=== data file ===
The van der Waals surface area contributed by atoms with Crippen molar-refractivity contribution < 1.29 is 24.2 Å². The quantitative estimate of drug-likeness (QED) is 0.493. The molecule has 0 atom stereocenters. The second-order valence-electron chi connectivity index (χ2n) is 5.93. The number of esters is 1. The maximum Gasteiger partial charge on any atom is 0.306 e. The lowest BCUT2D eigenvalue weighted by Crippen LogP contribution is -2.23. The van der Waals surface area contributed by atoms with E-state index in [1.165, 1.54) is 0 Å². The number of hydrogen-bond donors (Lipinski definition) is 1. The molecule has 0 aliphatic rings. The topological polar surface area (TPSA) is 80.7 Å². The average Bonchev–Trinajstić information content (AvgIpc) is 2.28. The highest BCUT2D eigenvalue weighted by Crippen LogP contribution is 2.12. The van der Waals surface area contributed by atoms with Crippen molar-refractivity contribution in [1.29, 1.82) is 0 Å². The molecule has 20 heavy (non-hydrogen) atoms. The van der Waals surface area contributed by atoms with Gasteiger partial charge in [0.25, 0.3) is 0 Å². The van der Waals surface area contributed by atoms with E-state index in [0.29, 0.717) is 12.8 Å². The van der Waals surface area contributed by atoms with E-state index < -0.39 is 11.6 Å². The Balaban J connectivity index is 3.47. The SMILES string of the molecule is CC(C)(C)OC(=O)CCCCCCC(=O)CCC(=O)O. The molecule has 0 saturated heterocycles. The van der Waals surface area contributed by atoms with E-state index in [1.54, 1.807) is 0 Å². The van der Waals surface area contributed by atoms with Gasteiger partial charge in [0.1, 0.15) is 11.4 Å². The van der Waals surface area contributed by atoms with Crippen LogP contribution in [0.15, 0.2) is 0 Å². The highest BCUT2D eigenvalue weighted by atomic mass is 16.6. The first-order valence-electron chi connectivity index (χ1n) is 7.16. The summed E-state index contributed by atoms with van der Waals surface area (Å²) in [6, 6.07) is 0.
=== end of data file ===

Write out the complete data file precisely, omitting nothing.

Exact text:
The van der Waals surface area contributed by atoms with Crippen molar-refractivity contribution < 1.29 is 24.2 Å². The quantitative estimate of drug-likeness (QED) is 0.493. The molecule has 0 atom stereocenters. The second-order valence-electron chi connectivity index (χ2n) is 5.93. The number of esters is 1. The maximum Gasteiger partial charge on any atom is 0.306 e. The lowest BCUT2D eigenvalue weighted by Crippen LogP contribution is -2.23. The van der Waals surface area contributed by atoms with E-state index in [1.165, 1.54) is 0 Å². The number of hydrogen-bond donors (Lipinski definition) is 1. The molecule has 0 aliphatic rings. The topological polar surface area (TPSA) is 80.7 Å². The average Bonchev–Trinajstić information content (AvgIpc) is 2.28. The highest BCUT2D eigenvalue weighted by Crippen LogP contribution is 2.12. The van der Waals surface area contributed by atoms with Crippen molar-refractivity contribution in [1.29, 1.82) is 0 Å². The molecule has 20 heavy (non-hydrogen) atoms. The van der Waals surface area contributed by atoms with Gasteiger partial charge in [0.25, 0.3) is 0 Å². The van der Waals surface area contributed by atoms with E-state index in [0.29, 0.717) is 12.8 Å². The van der Waals surface area contributed by atoms with E-state index < -0.39 is 11.6 Å². The Balaban J connectivity index is 3.47. The SMILES string of the molecule is CC(C)(C)OC(=O)CCCCCCC(=O)CCC(=O)O. The molecule has 0 saturated heterocycles. The van der Waals surface area contributed by atoms with E-state index in [1.54, 1.807) is 0 Å². The van der Waals surface area contributed by atoms with Gasteiger partial charge in [0.1, 0.15) is 11.4 Å². The van der Waals surface area contributed by atoms with Crippen LogP contribution in [0.15, 0.2) is 0 Å². The highest BCUT2D eigenvalue weighted by atomic mass is 16.6. The first-order valence-electron chi connectivity index (χ1n) is 7.16. The summed E-state index contributed by atoms with van der Waals surface area (Å²) in [6, 6.07) is 0.